The Trump administration has successfully reunited all eligible immigrant children under the age of 5 it was announced today. The heads of Health and Human Services, the Department of Homeland Security and the Department of Justice issued a joint statement this morning making the declaration.
“Dedicated teams at the Departments of Health and Human Services, Homeland Security, and Justice have worked tirelessly to ensure the safety of Ms. L class members. As of this morning, the initial reunifications were completed,” the statement read.
“Of course, there remains a tremendous amount of hard work and similar obstacles facing our teams in reuniting the remaining families. The Trump administration does not approach this mission lightly, and we intend to continue our good faith efforts to reunify families,” it added.
The administration announced a policy in April by which any individual apprehended crossing illegally into the United States would be prosecuted to the fullest extent of the law. They would be prosecuted in federal court for illegally entering the country instead of being released in the U.S. with a promised hearing by an immigration judge at some future point.
American immigration laws create an incentive for individuals, especially unaccompanied minors, to make the trip to the U.S. under treacherous conditions. If they make it and claim a “credible fear” of returning home to war-torn countries or countries ravaged by crime and gang violence, they are almost assured the ability to stay in the country.
An inordinate backlog of asylum cases means it may take years before their case is heard and they are asked to prove that claim. Many never return to the courts to do so even when their case is called.
Over the last ten years there has been a 1,700% increase in asylum claims according to DHS Secretary Kirstjen Nielsen, resulting in a backlog of over 600,000 cases.
The zero tolerance policy resulted in the separation of young children from their parents and guardians as the adults were prosecuted for crossing illegally while the children were not.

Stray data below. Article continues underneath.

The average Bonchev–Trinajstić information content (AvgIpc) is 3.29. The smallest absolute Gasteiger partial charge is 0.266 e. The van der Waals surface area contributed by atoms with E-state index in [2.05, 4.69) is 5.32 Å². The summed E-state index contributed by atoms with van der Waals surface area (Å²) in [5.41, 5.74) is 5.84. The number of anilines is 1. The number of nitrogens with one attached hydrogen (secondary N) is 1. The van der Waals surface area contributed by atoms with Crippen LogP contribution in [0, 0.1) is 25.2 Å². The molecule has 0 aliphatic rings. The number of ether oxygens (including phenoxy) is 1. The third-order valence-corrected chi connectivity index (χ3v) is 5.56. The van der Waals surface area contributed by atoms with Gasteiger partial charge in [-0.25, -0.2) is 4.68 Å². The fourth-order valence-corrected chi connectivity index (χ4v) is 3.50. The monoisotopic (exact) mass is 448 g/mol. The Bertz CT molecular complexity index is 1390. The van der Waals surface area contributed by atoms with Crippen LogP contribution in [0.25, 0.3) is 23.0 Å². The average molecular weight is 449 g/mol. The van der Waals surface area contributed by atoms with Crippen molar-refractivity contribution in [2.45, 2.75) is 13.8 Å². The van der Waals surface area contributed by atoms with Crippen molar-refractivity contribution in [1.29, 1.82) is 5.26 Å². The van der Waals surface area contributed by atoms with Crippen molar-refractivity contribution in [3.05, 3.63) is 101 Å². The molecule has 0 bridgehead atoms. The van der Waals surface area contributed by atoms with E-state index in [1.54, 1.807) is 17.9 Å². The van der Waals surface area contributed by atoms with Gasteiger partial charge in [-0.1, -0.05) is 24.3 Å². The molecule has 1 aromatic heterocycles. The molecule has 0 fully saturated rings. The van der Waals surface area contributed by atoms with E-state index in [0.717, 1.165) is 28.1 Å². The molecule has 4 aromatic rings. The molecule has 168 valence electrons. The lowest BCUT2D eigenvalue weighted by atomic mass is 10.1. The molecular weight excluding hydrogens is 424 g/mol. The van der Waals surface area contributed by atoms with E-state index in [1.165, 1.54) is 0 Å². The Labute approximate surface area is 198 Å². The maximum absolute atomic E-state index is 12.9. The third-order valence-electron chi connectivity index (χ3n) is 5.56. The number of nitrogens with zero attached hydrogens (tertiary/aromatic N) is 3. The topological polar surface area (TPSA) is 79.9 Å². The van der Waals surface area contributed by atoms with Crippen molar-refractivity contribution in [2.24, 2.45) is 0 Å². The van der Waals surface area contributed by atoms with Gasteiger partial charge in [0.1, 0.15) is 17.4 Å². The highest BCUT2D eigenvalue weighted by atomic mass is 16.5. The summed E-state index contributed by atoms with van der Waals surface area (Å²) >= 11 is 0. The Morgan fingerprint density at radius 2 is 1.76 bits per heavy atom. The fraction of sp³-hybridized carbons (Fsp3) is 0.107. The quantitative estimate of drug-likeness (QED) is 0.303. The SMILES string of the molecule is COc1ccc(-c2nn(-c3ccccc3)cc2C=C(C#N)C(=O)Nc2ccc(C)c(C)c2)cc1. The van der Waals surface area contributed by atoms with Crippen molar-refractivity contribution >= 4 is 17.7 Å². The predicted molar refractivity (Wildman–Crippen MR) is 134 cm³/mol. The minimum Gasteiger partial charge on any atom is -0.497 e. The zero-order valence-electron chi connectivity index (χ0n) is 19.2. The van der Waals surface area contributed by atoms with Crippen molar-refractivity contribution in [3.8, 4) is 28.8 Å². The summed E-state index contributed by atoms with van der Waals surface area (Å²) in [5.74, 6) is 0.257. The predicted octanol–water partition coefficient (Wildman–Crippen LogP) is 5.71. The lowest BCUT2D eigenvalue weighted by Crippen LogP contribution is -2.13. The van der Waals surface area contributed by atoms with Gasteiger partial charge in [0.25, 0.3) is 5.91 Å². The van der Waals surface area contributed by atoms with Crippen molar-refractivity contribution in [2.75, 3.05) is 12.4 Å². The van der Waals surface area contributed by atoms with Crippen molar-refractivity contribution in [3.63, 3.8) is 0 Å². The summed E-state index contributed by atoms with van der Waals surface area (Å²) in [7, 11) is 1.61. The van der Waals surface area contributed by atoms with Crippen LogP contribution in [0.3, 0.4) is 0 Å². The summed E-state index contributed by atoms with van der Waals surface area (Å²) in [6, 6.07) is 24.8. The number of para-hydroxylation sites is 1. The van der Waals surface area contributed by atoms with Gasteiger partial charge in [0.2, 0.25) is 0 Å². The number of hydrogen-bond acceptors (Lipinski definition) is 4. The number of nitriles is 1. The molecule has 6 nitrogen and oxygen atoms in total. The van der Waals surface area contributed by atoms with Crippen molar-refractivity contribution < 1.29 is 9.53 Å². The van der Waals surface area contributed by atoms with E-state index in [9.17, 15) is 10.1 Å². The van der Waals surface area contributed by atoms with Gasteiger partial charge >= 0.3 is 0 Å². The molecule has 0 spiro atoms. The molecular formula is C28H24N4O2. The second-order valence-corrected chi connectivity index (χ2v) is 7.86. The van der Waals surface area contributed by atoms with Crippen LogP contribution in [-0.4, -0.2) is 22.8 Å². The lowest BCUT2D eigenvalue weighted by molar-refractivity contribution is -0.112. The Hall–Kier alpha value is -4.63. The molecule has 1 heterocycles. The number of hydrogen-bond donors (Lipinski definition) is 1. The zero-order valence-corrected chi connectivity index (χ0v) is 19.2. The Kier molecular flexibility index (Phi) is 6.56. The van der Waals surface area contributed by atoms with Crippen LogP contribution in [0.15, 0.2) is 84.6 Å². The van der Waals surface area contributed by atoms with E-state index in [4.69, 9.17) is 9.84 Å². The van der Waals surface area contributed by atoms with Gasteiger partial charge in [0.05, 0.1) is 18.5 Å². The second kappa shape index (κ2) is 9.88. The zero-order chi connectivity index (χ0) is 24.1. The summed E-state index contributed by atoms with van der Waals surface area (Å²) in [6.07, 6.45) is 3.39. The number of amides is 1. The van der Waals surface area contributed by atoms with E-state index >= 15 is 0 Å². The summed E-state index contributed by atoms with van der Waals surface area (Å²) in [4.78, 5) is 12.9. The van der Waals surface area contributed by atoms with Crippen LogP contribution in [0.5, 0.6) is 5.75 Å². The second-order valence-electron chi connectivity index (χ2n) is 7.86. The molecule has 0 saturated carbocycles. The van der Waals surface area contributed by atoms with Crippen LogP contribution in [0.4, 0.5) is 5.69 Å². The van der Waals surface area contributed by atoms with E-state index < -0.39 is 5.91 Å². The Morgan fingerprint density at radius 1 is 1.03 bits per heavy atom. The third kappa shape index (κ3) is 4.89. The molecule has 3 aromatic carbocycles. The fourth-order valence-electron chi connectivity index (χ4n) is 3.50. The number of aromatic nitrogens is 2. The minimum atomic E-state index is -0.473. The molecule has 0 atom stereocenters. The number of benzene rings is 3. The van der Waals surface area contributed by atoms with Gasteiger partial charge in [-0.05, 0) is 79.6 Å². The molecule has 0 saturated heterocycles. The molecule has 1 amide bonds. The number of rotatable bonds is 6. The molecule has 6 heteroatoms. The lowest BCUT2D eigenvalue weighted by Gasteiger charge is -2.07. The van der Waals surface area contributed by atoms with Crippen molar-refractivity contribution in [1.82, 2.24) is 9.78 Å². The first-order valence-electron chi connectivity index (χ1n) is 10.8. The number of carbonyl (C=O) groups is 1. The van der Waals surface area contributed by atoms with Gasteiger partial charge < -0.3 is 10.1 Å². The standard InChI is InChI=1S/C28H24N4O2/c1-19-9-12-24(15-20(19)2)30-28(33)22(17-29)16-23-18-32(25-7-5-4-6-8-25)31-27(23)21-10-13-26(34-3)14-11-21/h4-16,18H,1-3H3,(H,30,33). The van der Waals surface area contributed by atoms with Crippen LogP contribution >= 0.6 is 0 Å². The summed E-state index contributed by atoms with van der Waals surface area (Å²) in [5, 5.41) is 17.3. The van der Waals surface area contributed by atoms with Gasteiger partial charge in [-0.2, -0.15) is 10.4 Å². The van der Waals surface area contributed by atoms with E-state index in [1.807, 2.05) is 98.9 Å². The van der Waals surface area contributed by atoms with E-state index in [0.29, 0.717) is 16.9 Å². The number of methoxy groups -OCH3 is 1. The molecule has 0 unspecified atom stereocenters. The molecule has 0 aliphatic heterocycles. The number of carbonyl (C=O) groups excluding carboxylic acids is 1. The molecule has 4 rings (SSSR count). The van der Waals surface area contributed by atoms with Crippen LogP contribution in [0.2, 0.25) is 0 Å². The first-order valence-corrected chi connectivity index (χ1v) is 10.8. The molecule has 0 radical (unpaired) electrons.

The separations turned into a humanitarian crisis as pictures soon emerged of children held in cages sleeping under aluminum “heatsheets” to keep them warm. The publication of audio recordings of children crying out for their parents after being separated and revelations of “tender-age” detention facilities where those children and babies younger than 5 years old were being held alone, fueled a political backlash.
Last month President Trump signed an executive order directing DHS to reverse its separation policy. According to DHS, some 2,000 children have been separated from their parents and guardians and placed in detention centers since April. The agency is now working to reunite those families.
According to HHS, DHS and the DOJ, there were 103 children under the age of 5 that were affected by the policy. Of those, 57 have been reunited with their families as of 7 A.M. this morning, the agencies said. The remaining forty-six children were deemed ineligible by a court for reunification. Reasons for that ineligibility include adults who are incarcerated, have a serious criminal history or have been deported.
“Our agencies’ careful vetting procedures helped prevent the reunification of children with an alleged murderer, an adult convicted of child cruelty, and adults determined not to be the parent of the child,” the joint statement read.
Despite the reunifications however, the Trump administration reiterated its stance that individuals who cross the border illegally will prosecuted to the full extent of the law. The zero-tolerance policy remains in effect.
“Certain facts remain: The American people gave this administration a mandate to end the lawlessness at the border, and President Trump is keeping his promise to do exactly that. Our message has been clear all along: Do not risk your own life or the life of your child by attempting to enter the United States illegally. Apply lawfully and wait your turn,” the agencies said.
Photo by U.S. Customs and Border Patrol